If you're a teenager in Sioux Falls, Iowa, you better be in by 11 p.m. Teens caught outside after curfew are handcuffed, taken to juvenile detention, and strip searched. Many also report getting grilled on how often they go to church and whether they are sexually active.

In Bureau County, Illinois, Sheriff Greg Johnson–already under investigation for allegedly misusing county money–has a new legal woe. It seems he objected when his 19-year-old daughter had her tongue pierced. So he tried to rip the stud out of her mouth.

You'd better watch your mouth if you go to Laguna Beach, California. Really. The police there now keep tabs on anyone caught uttering a racial slur. Making such remarks isn't a crime, so no one will be arrested. But offenders will be logged into a database for future reference.

In each episode of South Park, a character named Kenny is killed. A Canadian woman has objected to this, arguing that she has a son named Kenny and that the repeated death of his namesake may cause him anguish. Therefore, she concludes, the show should be banned–or, at the very least, the character's name should be changed. She proposes "Dweebie or Doofus or any name that has no potential of deeply hurting the psyche of any Canadian." Yeah–like there aren't millions of Canucks who answer to Doofus.

Another cartoon, however, is in the clear up north: The Canadian Broadcasting Standards Council has decided not to ban Bugs Bunny. A viewer had complained the cartoons were sexist, objecting specifically to a short in which Bugs escapes from a witch by dousing her in magical powder. The witch is transformed into a beautiful female rabbit. As the two walk off, Bugs turns to the viewer and says, "Sure, I know! But aren't they all witches inside?"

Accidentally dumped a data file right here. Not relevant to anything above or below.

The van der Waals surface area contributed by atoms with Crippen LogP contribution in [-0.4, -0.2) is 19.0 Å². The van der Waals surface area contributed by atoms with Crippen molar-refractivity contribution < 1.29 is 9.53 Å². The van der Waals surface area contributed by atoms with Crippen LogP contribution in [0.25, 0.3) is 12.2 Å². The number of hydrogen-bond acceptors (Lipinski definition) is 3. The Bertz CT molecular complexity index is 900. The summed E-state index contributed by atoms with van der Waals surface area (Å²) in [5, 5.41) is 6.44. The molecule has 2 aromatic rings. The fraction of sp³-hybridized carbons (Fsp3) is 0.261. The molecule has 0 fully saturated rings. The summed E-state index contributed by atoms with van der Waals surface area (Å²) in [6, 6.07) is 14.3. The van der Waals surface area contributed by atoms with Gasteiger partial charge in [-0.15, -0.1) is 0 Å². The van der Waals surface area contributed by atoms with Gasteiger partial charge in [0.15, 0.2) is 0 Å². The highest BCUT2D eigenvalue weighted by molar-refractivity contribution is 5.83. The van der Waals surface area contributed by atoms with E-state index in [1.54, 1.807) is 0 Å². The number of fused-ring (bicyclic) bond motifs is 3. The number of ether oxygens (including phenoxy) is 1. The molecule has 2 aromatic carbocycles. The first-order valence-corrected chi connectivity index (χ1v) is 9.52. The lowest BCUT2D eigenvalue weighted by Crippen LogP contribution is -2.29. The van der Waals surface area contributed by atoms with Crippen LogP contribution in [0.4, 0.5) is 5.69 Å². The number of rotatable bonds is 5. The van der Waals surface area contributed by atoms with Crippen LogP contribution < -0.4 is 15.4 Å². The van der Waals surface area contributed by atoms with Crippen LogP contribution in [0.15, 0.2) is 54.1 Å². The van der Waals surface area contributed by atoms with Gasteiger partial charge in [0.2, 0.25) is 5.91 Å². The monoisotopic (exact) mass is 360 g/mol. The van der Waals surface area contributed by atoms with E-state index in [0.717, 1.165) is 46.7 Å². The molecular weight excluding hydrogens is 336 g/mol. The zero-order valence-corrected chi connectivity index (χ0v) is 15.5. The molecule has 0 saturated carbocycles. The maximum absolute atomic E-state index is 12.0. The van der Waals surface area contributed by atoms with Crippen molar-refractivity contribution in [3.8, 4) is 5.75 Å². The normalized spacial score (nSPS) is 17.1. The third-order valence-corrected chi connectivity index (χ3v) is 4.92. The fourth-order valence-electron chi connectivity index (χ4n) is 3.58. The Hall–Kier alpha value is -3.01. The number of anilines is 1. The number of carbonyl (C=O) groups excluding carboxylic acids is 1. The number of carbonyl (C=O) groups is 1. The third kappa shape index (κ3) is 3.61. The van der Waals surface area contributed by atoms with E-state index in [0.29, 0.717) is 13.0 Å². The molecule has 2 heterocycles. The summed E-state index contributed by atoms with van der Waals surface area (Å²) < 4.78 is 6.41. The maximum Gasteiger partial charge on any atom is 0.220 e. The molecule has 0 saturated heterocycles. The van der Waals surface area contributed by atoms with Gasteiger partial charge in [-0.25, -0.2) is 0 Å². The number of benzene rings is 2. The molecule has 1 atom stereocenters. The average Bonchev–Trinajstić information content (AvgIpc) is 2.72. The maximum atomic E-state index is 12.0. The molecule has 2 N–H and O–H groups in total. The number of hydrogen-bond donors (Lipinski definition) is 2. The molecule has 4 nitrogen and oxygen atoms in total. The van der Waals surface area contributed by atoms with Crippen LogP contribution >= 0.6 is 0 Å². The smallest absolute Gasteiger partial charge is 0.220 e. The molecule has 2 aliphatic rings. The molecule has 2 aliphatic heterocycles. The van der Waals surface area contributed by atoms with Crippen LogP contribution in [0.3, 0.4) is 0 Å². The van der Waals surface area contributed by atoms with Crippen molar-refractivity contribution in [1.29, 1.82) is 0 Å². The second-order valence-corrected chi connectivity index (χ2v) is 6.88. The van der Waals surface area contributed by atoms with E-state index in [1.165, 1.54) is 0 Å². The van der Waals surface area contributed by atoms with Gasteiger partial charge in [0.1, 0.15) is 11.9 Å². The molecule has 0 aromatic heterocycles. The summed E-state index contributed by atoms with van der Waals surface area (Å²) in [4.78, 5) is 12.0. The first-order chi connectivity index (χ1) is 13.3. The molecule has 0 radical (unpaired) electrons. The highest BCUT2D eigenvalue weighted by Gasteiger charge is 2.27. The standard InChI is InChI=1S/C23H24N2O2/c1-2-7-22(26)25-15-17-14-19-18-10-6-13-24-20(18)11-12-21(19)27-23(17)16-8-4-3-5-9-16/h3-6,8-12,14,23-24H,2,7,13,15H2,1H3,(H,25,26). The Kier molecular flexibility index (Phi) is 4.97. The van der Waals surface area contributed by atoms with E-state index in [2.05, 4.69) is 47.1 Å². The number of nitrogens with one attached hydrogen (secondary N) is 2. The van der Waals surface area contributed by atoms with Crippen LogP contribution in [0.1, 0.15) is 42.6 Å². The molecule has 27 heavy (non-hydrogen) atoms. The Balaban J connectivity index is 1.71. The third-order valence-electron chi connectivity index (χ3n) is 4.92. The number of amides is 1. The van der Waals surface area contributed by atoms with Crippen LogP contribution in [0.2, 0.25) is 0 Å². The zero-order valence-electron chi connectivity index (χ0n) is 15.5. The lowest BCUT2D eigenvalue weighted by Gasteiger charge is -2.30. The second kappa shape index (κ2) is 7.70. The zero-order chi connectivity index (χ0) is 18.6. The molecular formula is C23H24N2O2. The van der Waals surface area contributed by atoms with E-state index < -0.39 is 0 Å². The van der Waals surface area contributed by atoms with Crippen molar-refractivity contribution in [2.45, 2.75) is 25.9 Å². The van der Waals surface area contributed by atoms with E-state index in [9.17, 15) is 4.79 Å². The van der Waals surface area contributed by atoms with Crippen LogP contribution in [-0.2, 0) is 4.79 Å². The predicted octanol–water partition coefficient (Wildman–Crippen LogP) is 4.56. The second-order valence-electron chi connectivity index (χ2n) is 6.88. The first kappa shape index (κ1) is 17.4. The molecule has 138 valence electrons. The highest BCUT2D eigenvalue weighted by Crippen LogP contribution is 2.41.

In Wales, a court has suspended three policemen for 28 days for riding their motorbikes at 110 mph, well above the 70 mph speed limit. They got off easy: A civilian caught riding above 100 mph in Wales faces a hefty fine and loss of his license for up to five years.

In Palm Beach County, Florida, a sheriff's deputy was captured on videotape stopping a 9-year-old boy for riding a bicycle without a helmet. In addition to ticketing the boy, the deputy handcuffed him and pushed him to the ground. The department says he did nothing improper.

And in Mesa, Arizona, the powers that be have pulled the plug on a junior high school performance of a play based on Tom Sawyer. School officials found the play, and the book, to be racist. They also decreed that it's offensive to women, to police officers, and to churchgoers.